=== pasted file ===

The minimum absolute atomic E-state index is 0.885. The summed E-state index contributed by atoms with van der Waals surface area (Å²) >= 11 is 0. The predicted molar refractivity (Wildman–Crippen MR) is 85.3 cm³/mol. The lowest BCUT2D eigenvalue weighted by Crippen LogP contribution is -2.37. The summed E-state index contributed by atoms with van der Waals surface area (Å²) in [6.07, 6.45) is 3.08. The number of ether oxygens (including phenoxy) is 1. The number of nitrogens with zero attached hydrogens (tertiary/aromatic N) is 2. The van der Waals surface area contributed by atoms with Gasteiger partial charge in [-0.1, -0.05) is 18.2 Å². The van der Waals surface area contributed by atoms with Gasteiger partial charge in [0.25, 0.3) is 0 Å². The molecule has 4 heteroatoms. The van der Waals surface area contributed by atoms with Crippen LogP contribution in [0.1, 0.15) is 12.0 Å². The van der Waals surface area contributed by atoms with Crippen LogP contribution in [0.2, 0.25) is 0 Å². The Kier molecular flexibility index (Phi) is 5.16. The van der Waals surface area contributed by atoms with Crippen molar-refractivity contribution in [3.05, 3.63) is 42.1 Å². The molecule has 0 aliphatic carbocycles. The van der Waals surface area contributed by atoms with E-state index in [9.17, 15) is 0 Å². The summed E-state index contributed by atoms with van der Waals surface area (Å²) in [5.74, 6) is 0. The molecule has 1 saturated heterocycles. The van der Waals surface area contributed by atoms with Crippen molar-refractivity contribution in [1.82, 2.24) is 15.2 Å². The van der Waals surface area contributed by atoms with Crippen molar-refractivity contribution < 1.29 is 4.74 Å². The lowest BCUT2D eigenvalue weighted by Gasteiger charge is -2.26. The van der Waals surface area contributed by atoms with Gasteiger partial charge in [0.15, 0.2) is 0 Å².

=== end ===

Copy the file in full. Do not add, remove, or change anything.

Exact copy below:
The minimum absolute atomic E-state index is 0.885. The summed E-state index contributed by atoms with van der Waals surface area (Å²) >= 11 is 0. The predicted molar refractivity (Wildman–Crippen MR) is 85.3 cm³/mol. The lowest BCUT2D eigenvalue weighted by Crippen LogP contribution is -2.37. The summed E-state index contributed by atoms with van der Waals surface area (Å²) in [6.07, 6.45) is 3.08. The number of ether oxygens (including phenoxy) is 1. The number of nitrogens with zero attached hydrogens (tertiary/aromatic N) is 2. The van der Waals surface area contributed by atoms with Gasteiger partial charge in [-0.1, -0.05) is 18.2 Å². The van der Waals surface area contributed by atoms with Gasteiger partial charge in [0.25, 0.3) is 0 Å². The molecule has 4 heteroatoms. The van der Waals surface area contributed by atoms with Crippen LogP contribution in [0.1, 0.15) is 12.0 Å². The van der Waals surface area contributed by atoms with Crippen LogP contribution in [0.2, 0.25) is 0 Å². The Kier molecular flexibility index (Phi) is 5.16. The van der Waals surface area contributed by atoms with Crippen molar-refractivity contribution in [3.05, 3.63) is 42.1 Å². The molecule has 0 aliphatic carbocycles. The van der Waals surface area contributed by atoms with E-state index in [9.17, 15) is 0 Å². The summed E-state index contributed by atoms with van der Waals surface area (Å²) in [5.74, 6) is 0. The molecule has 1 saturated heterocycles. The van der Waals surface area contributed by atoms with Crippen molar-refractivity contribution in [1.82, 2.24) is 15.2 Å². The van der Waals surface area contributed by atoms with Crippen molar-refractivity contribution < 1.29 is 4.74 Å². The lowest BCUT2D eigenvalue weighted by Gasteiger charge is -2.26. The van der Waals surface area contributed by atoms with Gasteiger partial charge in [0.15, 0.2) is 0 Å².